The ultimate guide to vermouth

Nick Moyle and Rich Hood

To give you a little more understanding of the drink, here’s our brief guide to vermouth… 

Have you noticed an influx of new aperitifs arriving in supermarkets and bars, each one touting their own unique flavouring ingredient and hoping to become the next big thing? We’ve tried a few of them and, although there are some decent options out there, none come close to the old ace in the aperitif pack: vermouth.  

 

What is vermouth? 

Vermouth is essentially a wine that has been fortified and flavoured with various botanicals.  

As with all wines it can be sweet or dry, red or white but, due to the addition of extra alcohol it has a higher ABV range of between 14.5% and 22%.  

 

What ingredients are used to flavour vermouth? 

As with gin there’s a long list of botanical ingredients that can be used to flavour vermouth, but there’s one that has to be included: wormwood.  

This innocent looking feathery-leaved favourite of gardeners has quite a boozy history to it, being also one of the main ingredients in absinthe (its Latin name, artemisia absinthium, gave rise to the drink’s name) and is held responsible for some of the side effects suffered by 19th century artists socialising in Paris (although these are more down to the strength of the booze than its low levels of dangerous chemicals).  

Other ingredients that have featured in vermouths include spices such as clove, cinnamon and ginger; flowers including chamomile, rose and lavender; fruits such as citrus peels and juniper berries; and a whole host of herbs including thyme, coriander and sage.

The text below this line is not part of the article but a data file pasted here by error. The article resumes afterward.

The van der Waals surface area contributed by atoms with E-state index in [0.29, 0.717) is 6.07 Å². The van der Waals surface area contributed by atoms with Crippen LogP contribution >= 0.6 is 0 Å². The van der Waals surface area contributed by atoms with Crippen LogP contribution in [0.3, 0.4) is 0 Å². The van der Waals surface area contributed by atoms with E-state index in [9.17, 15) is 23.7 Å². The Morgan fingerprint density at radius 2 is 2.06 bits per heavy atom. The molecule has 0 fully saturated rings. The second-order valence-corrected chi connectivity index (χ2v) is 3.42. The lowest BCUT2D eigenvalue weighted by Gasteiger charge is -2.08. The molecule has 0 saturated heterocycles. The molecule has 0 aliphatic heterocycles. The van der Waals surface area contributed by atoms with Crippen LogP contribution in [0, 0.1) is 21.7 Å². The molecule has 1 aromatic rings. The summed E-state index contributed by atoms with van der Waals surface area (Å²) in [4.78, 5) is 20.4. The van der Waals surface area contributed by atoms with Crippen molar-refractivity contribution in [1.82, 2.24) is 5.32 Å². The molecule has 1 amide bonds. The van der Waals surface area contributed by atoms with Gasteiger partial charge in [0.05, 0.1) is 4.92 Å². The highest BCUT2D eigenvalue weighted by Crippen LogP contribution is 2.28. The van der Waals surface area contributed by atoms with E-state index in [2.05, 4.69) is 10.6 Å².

Where did it originate? 

Germans had long been drinking wines flavoured with wormwood (the name vermouth comes from the German word for wormwood, vermut) but a sweet vermouth properly took off in Turin, Italy, in the late 18th century.  

At the turn of the century a Frenchman, Jospeh Noilly, developed a dry vermouth and, for a long time, vermouths came in the two styles: sweet red or dry white.  

These days there’s much more flexibility in what is considered a vermouth, so long as it includes wormwood, falls within the specified alcohol range and a minimum 75% of its contents must be wine. 

 

How is it best consumed? 

A good vermouth tastes great on its own as an aperitif. Chill it, pour over ice and add a slither of orange or lemon peel if you wish. You’ll be rewarded with a boozy, vinous drink that has the bitterness of wormwood and complexity of the other flavouring ingredients.  

It’s also an essential ingredient in numerous cocktails, including martinis (gin or vodka plus vermouth), manhattans (whisky, vermouth and bitters), negronis (gin, vermouth, Campari) and the lesser known Gibson (gin, vermouth and a pickled onion garnish). 

The next time you’re checking out funky new aperitifs looking for a summer sipping treat, make sure you give those vermouths due consideration first. 

 

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